I feel like someone is going to pop out any second and knock my iPhone from my hand while listening to this album and scream, “What the fuck are you listening to, you fucking pussy and your emo shit!” And then I’ll be ashamed that I really dig these guys, but poo-poo those who came before them in the pop-punk/emo genre. Because, at the end of the pain (that’s a very emo reference), these things are not so much different. But what makes it ok for me to bop my head and admire the group choruses screaming “We are the same!” and a lead singer who’s all of fifteen singing “You can’t fix me because I’m so burnt out.” I mean, seriously kid. Then there are lyrics that smack of R.E.M. and the The Get Up Kids and other touchpoints of being tired in a young body. You wonder how these things happen. This heartache. This need to get away from a situation which has barely had the opportunity to mature. It seems that the band’s lead singer was almost pre-destined to be a singer in a band like this having two of the biggest martyrs in literary history integrated into his name, Christian Holden. Yes, there’s our friend, Christ. The guy died for your sins, the scape goat and water and blood and all that. And Holden Caulfield, he of Catcher in the Rye. So what else is this dude gonna do but emote like hell in front of the squealing public?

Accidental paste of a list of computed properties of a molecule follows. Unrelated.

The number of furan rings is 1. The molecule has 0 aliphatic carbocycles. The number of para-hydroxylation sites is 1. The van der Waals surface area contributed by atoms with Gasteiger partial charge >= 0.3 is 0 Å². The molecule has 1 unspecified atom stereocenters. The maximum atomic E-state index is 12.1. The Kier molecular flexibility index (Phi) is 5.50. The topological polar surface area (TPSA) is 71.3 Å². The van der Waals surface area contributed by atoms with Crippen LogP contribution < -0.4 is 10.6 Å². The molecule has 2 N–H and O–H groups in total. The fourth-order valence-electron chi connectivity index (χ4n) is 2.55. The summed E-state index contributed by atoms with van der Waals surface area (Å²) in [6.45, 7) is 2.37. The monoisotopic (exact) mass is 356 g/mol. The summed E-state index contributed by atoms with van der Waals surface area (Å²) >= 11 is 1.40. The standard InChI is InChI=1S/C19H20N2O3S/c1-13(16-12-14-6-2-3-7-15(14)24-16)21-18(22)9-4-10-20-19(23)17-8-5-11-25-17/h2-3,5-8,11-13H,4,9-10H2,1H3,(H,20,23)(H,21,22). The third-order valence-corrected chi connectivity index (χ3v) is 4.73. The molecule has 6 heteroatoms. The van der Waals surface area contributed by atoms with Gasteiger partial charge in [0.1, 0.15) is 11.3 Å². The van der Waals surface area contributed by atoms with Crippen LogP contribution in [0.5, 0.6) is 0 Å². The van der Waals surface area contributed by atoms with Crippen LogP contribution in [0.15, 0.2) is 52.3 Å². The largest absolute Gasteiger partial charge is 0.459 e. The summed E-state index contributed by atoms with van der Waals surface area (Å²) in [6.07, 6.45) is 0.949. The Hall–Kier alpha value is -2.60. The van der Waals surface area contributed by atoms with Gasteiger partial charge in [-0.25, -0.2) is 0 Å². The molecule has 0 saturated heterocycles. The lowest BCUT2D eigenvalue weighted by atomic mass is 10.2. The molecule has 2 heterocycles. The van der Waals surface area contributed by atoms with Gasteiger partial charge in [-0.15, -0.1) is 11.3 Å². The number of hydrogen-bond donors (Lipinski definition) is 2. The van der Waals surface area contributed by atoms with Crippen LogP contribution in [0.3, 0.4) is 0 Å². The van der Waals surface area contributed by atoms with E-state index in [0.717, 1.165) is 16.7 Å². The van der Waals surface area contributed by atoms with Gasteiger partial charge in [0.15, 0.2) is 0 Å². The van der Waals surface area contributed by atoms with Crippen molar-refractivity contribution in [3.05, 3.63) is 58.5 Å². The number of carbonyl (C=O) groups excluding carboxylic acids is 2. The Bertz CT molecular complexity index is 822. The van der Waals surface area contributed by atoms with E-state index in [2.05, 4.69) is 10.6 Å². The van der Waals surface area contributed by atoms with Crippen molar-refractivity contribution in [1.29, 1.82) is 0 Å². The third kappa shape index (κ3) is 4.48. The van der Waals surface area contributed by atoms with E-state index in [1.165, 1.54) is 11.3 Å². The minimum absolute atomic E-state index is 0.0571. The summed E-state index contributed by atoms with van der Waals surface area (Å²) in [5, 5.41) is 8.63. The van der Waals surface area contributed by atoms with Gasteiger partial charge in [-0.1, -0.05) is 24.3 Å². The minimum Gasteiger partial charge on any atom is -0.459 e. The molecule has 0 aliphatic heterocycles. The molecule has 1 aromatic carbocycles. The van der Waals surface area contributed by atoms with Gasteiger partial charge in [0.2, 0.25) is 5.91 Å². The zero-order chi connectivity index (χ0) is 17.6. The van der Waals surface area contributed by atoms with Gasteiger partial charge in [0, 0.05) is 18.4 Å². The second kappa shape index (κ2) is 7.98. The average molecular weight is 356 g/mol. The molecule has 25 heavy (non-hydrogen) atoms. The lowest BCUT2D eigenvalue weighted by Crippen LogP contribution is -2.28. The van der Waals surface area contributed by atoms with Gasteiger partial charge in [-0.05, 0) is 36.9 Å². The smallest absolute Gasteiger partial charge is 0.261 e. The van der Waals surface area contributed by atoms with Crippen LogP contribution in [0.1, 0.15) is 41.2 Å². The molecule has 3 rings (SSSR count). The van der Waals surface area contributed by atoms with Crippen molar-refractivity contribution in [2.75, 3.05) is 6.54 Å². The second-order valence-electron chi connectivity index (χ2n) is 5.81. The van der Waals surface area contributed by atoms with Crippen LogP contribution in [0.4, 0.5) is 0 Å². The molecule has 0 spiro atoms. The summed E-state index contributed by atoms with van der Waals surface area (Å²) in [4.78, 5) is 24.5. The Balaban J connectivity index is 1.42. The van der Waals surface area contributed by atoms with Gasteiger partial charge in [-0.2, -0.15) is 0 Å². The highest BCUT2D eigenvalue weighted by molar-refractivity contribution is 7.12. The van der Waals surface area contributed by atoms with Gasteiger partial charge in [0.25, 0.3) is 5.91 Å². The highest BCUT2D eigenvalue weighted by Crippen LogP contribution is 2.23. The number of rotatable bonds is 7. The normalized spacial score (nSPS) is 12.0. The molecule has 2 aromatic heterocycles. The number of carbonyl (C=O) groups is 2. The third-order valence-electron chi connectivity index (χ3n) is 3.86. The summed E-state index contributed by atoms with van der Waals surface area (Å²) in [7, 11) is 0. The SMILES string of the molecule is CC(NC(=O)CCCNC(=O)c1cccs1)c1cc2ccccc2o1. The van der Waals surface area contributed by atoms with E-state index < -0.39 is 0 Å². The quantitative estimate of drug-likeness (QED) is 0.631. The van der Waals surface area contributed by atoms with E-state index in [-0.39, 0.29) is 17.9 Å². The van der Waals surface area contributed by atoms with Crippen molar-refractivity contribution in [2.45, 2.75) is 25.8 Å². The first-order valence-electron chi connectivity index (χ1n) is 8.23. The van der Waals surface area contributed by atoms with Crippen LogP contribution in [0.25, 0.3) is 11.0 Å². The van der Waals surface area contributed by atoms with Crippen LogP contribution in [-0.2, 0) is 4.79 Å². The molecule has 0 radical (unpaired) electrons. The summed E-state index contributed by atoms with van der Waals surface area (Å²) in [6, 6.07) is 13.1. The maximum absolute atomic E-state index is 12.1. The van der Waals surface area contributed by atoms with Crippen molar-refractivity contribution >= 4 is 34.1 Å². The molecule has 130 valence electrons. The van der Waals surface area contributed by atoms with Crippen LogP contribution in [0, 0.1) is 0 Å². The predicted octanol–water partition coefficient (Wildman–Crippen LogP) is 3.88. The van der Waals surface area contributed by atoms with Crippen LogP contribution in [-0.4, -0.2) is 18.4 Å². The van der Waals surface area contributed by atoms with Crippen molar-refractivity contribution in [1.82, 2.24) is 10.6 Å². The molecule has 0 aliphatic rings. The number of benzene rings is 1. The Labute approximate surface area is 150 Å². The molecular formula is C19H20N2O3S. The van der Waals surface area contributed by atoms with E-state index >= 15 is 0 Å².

I am still absorbing the album, and on my first few listens, it doesn’t quite have the impact of their last, breakout album, Home, Like Noplace Is There, but few albums are as listenable as that one, even after multiple spins. This one, while more consistently rocking, feels more derivative of other emo bands and records. The layered, snotty vocals and crunching guitars and pumping drums and the way they draw out their phrasing just doesn’t feel as unique as their last effort. And because of it, the songs feel a little samey-samey from track to track. It’s not to say the thing isn’t catchy and doesn’t still get my toe tapping and head bobbing on the subway like the insane person I am, but it feels like you could drop some of these songs in the middle of a bunch of mid-aughts pop-punkish tracklistings and they wouldn’t stand out. And I would be like, “Man, this stupid Red Jumpsuit Boy at the Disco! band sucks.”